Use this URL to cite or link to this record in EThOS: http://ethos.bl.uk/OrderDetails.do?uin=uk.bl.ethos.636381
Title: Explosive decompression behaviour of elastomer seals and the influence of high pressure CO2 on their mechanical properties
Author: Davies, O. M.
Awarding Body: University of Wales Swansea
Current Institution: Swansea University
Date of Award: 1998
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Abstract:
A study has been completed investigating the elastomer seal failure phenomenon termed Explosive Decompression. In attempting to examine this phenomenon, a two pronged investigation strategy was initiated. The first of these was to develop a method for quantifying cavitation damage within elastomer materials as an attempt to differentiate the controlling parameters. The second strategy was to measure the effects on the mechanical properties caused by high pressure CO2 swelling. These changes, if found to be significant, would have to be considered during any future developments of a predictive model. After the successful development of a quantification method for measuring cavitation damage and the design and development of equipment for high pressure (50 bar) and high temperature (180 °C) CO2 tensile and tear testing (Rubber Tensometer), ten engineering elastomers were examined in "O" ring and sheet form. The results showed that a drop in sealing force is experienced and can be measured after elastomer seals are exposed to explosive decompression from saturation with 40 bar CO2. Moreover, in all ten elastomers studied, ultimate tensile stress, ultimate tensile strain and tear strength were significantly reduced after saturation with 40 bar CO2. In light of these results it seems reasonable to expect that both the method and subsequent results should be considered during any future investigation into explosive decompression or into any area where elastomers are dynamically used whilst in contact with high pressure swelling gaseous environments.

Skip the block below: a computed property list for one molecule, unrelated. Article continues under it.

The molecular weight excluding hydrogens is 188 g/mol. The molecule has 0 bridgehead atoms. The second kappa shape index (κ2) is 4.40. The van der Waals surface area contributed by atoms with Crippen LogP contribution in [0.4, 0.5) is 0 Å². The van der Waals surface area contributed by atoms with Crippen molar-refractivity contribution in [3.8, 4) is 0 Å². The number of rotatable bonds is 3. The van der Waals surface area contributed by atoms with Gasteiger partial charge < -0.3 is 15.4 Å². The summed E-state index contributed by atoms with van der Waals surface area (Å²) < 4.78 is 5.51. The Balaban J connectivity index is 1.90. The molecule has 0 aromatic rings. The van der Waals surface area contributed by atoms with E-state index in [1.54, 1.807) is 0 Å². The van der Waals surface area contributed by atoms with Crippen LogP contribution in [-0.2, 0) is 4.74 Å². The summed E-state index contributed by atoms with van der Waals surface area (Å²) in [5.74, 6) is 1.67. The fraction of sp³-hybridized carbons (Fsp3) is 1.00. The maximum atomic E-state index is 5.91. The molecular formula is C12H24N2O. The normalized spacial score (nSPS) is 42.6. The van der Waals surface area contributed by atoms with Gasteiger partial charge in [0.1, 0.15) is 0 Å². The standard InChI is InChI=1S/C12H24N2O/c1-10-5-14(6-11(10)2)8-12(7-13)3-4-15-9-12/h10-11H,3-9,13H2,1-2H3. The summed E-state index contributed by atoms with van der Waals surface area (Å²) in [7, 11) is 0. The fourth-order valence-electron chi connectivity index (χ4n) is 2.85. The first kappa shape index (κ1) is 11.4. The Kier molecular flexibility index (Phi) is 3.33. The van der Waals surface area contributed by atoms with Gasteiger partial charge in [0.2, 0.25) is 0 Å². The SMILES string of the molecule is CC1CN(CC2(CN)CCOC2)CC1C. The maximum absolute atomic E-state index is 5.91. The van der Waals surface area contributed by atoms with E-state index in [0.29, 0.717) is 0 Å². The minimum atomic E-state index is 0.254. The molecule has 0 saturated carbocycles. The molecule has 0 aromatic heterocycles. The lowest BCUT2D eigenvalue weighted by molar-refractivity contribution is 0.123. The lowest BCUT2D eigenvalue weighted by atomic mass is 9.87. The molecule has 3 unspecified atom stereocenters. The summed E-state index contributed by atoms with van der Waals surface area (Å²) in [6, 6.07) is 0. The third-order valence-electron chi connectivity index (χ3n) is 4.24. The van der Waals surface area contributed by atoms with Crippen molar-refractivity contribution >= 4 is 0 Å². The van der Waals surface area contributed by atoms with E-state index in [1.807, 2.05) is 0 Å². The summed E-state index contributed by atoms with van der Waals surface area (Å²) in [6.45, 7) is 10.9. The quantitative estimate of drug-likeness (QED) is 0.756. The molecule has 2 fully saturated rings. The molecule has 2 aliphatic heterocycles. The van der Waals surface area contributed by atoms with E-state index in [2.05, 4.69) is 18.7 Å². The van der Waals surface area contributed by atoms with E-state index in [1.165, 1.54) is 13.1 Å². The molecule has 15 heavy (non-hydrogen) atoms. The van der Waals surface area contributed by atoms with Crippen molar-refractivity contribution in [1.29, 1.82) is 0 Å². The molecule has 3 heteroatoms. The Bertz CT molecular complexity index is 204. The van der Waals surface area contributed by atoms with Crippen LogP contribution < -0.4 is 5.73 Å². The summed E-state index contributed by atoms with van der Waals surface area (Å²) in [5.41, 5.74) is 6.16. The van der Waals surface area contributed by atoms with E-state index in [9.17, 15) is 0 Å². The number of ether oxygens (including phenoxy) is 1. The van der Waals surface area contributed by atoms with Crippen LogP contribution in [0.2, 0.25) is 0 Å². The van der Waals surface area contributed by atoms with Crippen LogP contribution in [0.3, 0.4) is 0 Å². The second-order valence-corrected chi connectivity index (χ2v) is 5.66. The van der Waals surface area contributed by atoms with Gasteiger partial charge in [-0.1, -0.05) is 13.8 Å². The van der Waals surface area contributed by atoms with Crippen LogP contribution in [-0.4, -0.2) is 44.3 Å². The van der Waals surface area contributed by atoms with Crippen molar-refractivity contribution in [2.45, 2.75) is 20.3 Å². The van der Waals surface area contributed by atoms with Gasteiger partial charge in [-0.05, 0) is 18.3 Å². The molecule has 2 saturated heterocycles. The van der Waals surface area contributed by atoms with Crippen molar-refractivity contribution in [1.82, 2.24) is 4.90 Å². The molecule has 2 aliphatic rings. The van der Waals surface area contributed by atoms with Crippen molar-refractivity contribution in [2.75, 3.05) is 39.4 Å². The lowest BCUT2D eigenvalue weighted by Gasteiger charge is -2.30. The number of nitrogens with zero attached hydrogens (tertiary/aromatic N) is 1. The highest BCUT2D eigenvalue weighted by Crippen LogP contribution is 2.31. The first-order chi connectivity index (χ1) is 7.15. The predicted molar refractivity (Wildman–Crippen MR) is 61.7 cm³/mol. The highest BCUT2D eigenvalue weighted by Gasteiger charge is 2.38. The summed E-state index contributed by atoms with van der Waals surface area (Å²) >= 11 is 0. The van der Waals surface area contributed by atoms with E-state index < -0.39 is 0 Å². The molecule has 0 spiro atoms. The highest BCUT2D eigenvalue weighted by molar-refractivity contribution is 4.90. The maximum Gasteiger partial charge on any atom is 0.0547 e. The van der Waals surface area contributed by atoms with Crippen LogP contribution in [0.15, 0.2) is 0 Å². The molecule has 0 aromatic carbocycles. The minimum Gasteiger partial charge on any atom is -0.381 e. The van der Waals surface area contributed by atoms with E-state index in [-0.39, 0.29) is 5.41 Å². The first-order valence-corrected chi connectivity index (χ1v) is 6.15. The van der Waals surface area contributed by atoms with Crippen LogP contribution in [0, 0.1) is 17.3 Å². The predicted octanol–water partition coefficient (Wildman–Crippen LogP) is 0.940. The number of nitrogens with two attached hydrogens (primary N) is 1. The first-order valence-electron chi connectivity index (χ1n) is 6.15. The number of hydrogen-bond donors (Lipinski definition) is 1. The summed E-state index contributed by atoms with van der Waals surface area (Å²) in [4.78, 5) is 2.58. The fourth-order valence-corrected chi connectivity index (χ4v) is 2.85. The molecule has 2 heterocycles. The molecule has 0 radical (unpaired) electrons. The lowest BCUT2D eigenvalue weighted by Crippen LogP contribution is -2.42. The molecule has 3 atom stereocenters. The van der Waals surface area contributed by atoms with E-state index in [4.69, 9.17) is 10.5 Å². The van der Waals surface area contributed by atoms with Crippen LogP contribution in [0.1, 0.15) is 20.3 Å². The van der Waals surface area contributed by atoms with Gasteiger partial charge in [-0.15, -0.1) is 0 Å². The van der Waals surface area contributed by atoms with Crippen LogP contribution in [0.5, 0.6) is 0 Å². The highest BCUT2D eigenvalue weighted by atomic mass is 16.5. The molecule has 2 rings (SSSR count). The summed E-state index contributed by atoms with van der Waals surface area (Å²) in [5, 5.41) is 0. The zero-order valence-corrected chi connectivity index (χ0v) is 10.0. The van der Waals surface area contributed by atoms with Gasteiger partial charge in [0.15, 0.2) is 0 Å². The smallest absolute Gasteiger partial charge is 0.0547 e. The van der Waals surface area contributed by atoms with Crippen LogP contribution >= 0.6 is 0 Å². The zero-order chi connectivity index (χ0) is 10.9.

Supervisor: Not available Sponsor: Not available
Qualification Name: Thesis (Ph.D.) Qualification Level: Doctoral
EThOS ID: uk.bl.ethos.636381  DOI: Not available
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